On offense, other than the RB situation I just mention there is LT and WR. The offensive line starters from the last 3 seasons believe they are still going to be the 2010 starters, there are no major soft spots there. But Will Beatty is putting up some competition with David Diehl for the Left Tackle spot and Diehl is not thrilled about it. If Beatty out-shines him and moves into that role, Diehl would then likely push out Rich Seubert at guard. That is an interesting one to watch, but continuity at offensive line and the intangibles of having a solid group of guys there is a high priority for this team. Wide receiver, who takes the #2 spot. Steve Smith is unquestionably going to be the #1, and he’s primarily going to be used in the slot. But Hakeem Nicks and Mario Manningham have both emerged as threats, and are consistent enough to get that second staring position. They both have improved and can get seperation, Nicks is the slightly more imposing receiver of the two though. He’s built more like Miles Austin, has great hands, and lightning break away speed. Manningham has significant quickness too though, consistently gets open, and can shake tackles. They both have got to polish the finer points of their game though in terms of catching everything that comes their way, and refining their route running. Nicks dropped several wide open touchdown balls last year, and Manningham ruined about 3 critical passes that were reviewed to be incomplete on the sideline with only one foot down – he needs to adjust to the ball better and not tear down the sideline so much in his routes. Eli has been working with them this year though and I expect another surprising year from the young Giants WR group.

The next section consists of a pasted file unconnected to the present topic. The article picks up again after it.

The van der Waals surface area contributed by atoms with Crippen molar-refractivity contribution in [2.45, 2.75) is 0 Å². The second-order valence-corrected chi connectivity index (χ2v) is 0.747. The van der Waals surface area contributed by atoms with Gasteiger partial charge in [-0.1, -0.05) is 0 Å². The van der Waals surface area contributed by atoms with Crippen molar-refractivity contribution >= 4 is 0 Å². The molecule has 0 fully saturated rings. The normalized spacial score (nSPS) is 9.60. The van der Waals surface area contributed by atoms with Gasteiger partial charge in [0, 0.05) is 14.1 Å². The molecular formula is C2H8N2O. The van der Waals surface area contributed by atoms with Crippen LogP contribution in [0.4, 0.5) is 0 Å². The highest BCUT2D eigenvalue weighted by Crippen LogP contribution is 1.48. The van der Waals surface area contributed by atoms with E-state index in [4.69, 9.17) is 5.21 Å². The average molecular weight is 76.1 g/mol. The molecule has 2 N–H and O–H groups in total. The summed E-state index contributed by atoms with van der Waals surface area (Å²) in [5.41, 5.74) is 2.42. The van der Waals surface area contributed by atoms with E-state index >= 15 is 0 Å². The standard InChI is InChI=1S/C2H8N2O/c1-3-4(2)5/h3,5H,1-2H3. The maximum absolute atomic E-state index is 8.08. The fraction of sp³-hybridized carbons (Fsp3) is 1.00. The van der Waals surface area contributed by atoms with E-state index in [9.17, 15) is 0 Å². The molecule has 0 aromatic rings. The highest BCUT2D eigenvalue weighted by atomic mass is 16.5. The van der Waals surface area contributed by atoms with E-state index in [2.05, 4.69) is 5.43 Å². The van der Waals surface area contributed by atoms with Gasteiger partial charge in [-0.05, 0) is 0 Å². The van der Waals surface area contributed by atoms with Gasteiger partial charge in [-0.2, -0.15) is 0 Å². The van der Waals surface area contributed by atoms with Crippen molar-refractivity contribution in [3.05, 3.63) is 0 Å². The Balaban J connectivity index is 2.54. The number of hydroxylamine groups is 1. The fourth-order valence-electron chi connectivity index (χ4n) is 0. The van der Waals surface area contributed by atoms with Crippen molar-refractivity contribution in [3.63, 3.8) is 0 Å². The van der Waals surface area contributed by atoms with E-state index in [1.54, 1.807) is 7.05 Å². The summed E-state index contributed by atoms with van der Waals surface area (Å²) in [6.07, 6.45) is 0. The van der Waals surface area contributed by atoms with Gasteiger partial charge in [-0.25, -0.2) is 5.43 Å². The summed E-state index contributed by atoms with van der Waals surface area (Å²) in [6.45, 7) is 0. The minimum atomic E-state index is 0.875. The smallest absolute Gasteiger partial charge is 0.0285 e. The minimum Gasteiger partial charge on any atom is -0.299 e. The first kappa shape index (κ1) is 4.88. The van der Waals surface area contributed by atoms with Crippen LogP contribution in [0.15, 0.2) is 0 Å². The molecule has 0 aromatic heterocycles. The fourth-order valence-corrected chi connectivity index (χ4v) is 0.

AP retired. So at one time thinking a rookie was going to replace him, I’d agree with you and I’d be nervous about it. But they just brought in all-pro LB Keith Bulluck to run the MLB spot from Tennessee. He’s a veteran play caller, a 3 down player, and he’s a good pursuit LB which is not something AP had ever really been good at. So in many ways that’s an upgrade. He’s coming off a knee injury so we’ll see how he does through camp — he’s supposedly at 90% right now. But the very athletic Michael Boley is healthy and looks to have a better year. Virginia standout Clint Sintim will likely start as well and be pass rushing threat. So in the last month with the addition of Bulluck, I’d say this unit has been taken care of well. I predict a solid year from this group.
Tom Coughlin believed in eliminating the opportunity for punt returns for touchdowns, or even good field position. Having one of the best directional punters in history, the best, it played right into the Giants way of thinking about it. Placing the ball inside the 10 yard line, it fires up your defense and if they make a stop there your offense is then in good position. In so many ways that is how the Giants like to win football games — all the little, totally non-sexy, boring details that add up to a lot. So losing Feagles is big in that way… although he has been coaching the new punter Matt Dodge at camp this week. However, Feagles averaged less than 40 yards a kick, so if the Giants were buried in their own territory – he became a liability. There was no way not to take a bad field position on defense in that sense, and so that combined with sub par special teams coverage, it did put extra pressure on the defense all of last year. It may be one of the unspoken factors that led to such a defensive collapse last year.